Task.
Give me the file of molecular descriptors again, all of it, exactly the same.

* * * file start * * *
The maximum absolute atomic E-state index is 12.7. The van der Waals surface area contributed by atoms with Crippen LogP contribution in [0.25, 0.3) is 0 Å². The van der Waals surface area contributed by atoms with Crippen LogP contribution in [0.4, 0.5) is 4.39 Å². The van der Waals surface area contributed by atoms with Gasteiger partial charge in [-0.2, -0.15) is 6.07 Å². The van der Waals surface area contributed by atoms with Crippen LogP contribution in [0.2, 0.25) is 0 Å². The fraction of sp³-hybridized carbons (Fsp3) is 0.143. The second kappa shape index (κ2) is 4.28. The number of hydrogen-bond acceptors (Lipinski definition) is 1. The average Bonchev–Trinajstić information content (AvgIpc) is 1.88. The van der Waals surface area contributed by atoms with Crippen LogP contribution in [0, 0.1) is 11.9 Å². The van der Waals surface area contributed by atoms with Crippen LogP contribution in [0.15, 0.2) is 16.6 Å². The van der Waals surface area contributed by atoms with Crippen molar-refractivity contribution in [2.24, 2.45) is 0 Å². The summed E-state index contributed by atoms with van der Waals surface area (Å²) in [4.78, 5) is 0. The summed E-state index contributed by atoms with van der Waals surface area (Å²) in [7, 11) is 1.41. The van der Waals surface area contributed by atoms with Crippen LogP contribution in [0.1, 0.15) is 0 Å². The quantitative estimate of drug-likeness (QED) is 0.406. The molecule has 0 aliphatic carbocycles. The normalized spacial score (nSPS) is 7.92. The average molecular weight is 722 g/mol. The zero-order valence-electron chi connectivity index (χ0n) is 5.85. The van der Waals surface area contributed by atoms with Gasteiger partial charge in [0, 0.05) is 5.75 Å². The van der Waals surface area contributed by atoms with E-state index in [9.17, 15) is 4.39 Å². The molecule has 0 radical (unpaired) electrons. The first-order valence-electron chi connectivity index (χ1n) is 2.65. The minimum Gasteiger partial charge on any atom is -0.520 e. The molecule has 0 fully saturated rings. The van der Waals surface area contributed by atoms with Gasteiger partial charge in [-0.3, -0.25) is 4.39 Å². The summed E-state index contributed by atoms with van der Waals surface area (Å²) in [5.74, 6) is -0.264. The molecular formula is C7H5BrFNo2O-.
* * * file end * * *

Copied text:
The maximum absolute atomic E-state index is 12.7. The van der Waals surface area contributed by atoms with Crippen LogP contribution in [0.25, 0.3) is 0 Å². The van der Waals surface area contributed by atoms with Crippen LogP contribution in [0.4, 0.5) is 4.39 Å². The van der Waals surface area contributed by atoms with Gasteiger partial charge in [-0.2, -0.15) is 6.07 Å². The van der Waals surface area contributed by atoms with Crippen LogP contribution in [0.2, 0.25) is 0 Å². The fraction of sp³-hybridized carbons (Fsp3) is 0.143. The second kappa shape index (κ2) is 4.28. The number of hydrogen-bond acceptors (Lipinski definition) is 1. The average Bonchev–Trinajstić information content (AvgIpc) is 1.88. The van der Waals surface area contributed by atoms with Crippen LogP contribution in [0, 0.1) is 11.9 Å². The van der Waals surface area contributed by atoms with Crippen LogP contribution in [0.15, 0.2) is 16.6 Å². The van der Waals surface area contributed by atoms with Crippen molar-refractivity contribution in [2.24, 2.45) is 0 Å². The summed E-state index contributed by atoms with van der Waals surface area (Å²) in [4.78, 5) is 0. The summed E-state index contributed by atoms with van der Waals surface area (Å²) in [7, 11) is 1.41. The van der Waals surface area contributed by atoms with Crippen LogP contribution in [0.1, 0.15) is 0 Å². The quantitative estimate of drug-likeness (QED) is 0.406. The molecule has 0 aliphatic carbocycles. The normalized spacial score (nSPS) is 7.92. The average molecular weight is 722 g/mol. The zero-order valence-electron chi connectivity index (χ0n) is 5.85. The van der Waals surface area contributed by atoms with Gasteiger partial charge in [0, 0.05) is 5.75 Å². The van der Waals surface area contributed by atoms with E-state index in [9.17, 15) is 4.39 Å². The molecule has 0 radical (unpaired) electrons. The first-order valence-electron chi connectivity index (χ1n) is 2.65. The minimum Gasteiger partial charge on any atom is -0.520 e. The molecule has 0 fully saturated rings. The van der Waals surface area contributed by atoms with Gasteiger partial charge in [-0.3, -0.25) is 4.39 Å². The summed E-state index contributed by atoms with van der Waals surface area (Å²) in [5.74, 6) is -0.264. The molecular formula is C7H5BrFNo2O-.